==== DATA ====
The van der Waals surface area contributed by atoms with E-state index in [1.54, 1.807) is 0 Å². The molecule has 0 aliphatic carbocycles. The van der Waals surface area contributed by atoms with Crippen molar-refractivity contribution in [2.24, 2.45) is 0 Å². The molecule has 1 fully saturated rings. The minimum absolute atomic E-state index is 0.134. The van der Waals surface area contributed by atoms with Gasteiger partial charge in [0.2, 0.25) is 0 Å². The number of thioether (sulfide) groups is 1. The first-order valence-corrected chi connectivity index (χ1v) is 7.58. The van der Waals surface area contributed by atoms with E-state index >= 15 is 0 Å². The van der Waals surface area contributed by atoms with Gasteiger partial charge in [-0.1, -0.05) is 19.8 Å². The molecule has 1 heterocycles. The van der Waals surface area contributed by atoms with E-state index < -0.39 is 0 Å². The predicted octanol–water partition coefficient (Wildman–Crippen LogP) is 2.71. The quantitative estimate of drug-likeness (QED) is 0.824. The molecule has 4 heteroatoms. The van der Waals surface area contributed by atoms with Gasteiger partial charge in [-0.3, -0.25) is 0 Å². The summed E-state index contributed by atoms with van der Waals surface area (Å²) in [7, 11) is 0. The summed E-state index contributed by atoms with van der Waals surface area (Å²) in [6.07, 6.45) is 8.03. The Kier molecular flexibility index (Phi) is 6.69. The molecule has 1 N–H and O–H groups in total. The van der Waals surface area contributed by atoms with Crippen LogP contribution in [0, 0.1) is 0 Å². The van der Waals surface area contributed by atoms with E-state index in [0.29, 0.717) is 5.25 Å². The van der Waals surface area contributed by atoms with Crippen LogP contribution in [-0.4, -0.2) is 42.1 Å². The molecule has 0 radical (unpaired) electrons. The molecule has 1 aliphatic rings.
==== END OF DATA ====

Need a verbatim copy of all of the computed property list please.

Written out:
The van der Waals surface area contributed by atoms with E-state index in [1.54, 1.807) is 0 Å². The molecule has 0 aliphatic carbocycles. The van der Waals surface area contributed by atoms with Crippen molar-refractivity contribution in [2.24, 2.45) is 0 Å². The molecule has 1 fully saturated rings. The minimum absolute atomic E-state index is 0.134. The van der Waals surface area contributed by atoms with Gasteiger partial charge in [0.2, 0.25) is 0 Å². The number of thioether (sulfide) groups is 1. The first-order valence-corrected chi connectivity index (χ1v) is 7.58. The van der Waals surface area contributed by atoms with E-state index >= 15 is 0 Å². The van der Waals surface area contributed by atoms with Gasteiger partial charge in [-0.1, -0.05) is 19.8 Å². The molecule has 1 heterocycles. The van der Waals surface area contributed by atoms with E-state index < -0.39 is 0 Å². The predicted octanol–water partition coefficient (Wildman–Crippen LogP) is 2.71. The quantitative estimate of drug-likeness (QED) is 0.824. The molecule has 4 heteroatoms. The van der Waals surface area contributed by atoms with Gasteiger partial charge in [-0.3, -0.25) is 0 Å². The summed E-state index contributed by atoms with van der Waals surface area (Å²) in [7, 11) is 0. The summed E-state index contributed by atoms with van der Waals surface area (Å²) in [6.07, 6.45) is 8.03. The Kier molecular flexibility index (Phi) is 6.69. The molecule has 1 N–H and O–H groups in total. The van der Waals surface area contributed by atoms with Crippen LogP contribution in [0, 0.1) is 0 Å². The van der Waals surface area contributed by atoms with E-state index in [0.29, 0.717) is 5.25 Å². The van der Waals surface area contributed by atoms with Crippen LogP contribution in [-0.4, -0.2) is 42.1 Å². The molecule has 0 radical (unpaired) electrons. The molecule has 1 aliphatic rings.